In order to retain customers and increase revenues, e-commerce vendors are continually looking for ways to expand their sites by offering additional products and services. They endeavor to act as a "one-stop shop" providing a wide range of products and services to their customers. However, in expanding the scope of their offerings, these vendors must increasingly rely on third party suppliers as they do not have all of the necessary resources or capabilities to directly manufacture, process and fulfill customer orders for all of this wide range of products and services. These e-commerce vendors can, of course, easily accept and fulfill orders for many third party products that they stock in inventory in the manner described above. For example, K-Mart, or its e-commerce arm Bluelight.com, may offer Kodak cameras and accessories that K-Mart has purchased and has available in its inventory. In this case, K-Mart can accept and fulfill a customer order for a camera placed on its Bluelight.com Web site without the need for further interaction with its supplier and in a manner that is relatively transparent to the customer ordering these products.
 However, in other cases the e-commerce vendor may not have the necessary capabilities or resources to independently accept and fulfill orders for certain third party products or services. This is particularly true in the case of orders for more complex products or services involving a large amount of customization by the customer. For example, assume that a retailer like K-Mart wants to offer photograph or image processing services for its customers in conjunction with the sale of cameras, film and other accessories. K-Mart may not have a photo processing laboratory or the necessary processing equipment or expertise to directly provide photograph or digital image processing services and, thus, may need to outsource fulfillment.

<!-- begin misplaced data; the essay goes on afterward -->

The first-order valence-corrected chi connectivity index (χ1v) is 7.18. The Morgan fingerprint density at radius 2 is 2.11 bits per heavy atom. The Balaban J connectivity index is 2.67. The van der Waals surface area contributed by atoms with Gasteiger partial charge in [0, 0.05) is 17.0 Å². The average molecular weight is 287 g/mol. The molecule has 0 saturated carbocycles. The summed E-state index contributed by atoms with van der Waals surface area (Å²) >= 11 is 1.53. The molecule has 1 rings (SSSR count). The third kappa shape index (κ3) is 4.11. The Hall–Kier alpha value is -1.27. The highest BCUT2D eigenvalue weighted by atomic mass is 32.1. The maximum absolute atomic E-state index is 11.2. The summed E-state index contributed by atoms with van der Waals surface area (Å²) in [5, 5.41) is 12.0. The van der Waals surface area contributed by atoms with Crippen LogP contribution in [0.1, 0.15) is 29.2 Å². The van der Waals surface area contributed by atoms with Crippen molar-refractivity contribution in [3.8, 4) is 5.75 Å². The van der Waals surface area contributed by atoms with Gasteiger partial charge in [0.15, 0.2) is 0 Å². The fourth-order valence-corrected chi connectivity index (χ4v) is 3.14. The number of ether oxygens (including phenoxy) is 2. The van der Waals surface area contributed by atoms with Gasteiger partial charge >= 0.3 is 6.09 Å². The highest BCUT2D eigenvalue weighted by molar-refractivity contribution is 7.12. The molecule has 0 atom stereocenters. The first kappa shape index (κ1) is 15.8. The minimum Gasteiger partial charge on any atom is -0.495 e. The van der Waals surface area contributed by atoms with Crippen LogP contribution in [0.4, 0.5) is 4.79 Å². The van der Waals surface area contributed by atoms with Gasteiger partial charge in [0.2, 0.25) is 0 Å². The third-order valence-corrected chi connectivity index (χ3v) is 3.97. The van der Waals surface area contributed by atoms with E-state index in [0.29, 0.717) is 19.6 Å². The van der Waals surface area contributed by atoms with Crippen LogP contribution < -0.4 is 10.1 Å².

In the particular case of photo finishing, K-Mart and most other traditional "brick and mortar" retailers have historically served as middlemen in connection with the supply of photo processing services to their customers. These retailers often have "photo centers" where customers drop off film and later return to pick up and pay for prints (and perhaps also get copies of the prints as digital images on CD-ROMs). However the actual processing has been traditionally handled by laboratories such as Kodak that have the appropriate resources and expertise to better perform these services. A large number of similar situations exist in which both e-commerce and brick and mortar retailers prefer to outsource the supply of a particular product or service to a third party rather than to make the considerable investment necessary to develop their own offering.
 Another complexity is that for certain types of products and services, customers frequently want the chance
to customize the item they are ordering to meet their particular requirements rather than a standard offering. These types of custom orders can involve significantly more interaction between the customer and the product manufacturer. For example, an order for processing a roll of film may be relatively simple and merely require the development of a set of prints and return of the negatives to the customer. Another order may, however, be much more complex. The customer may require the images back in various formats (prints as well as digital images for example), may want an enlargement of one or more specific prints or may want one of the prints to be cropped in a particular manner. These types of custom orders for third party products and services can be very difficult for the e-commerce vendor to offer through its standard e-commerce site ordering and fulfillment systems as it has to balance and act as middleman between the requirements of its customers and the requirements of its supplier.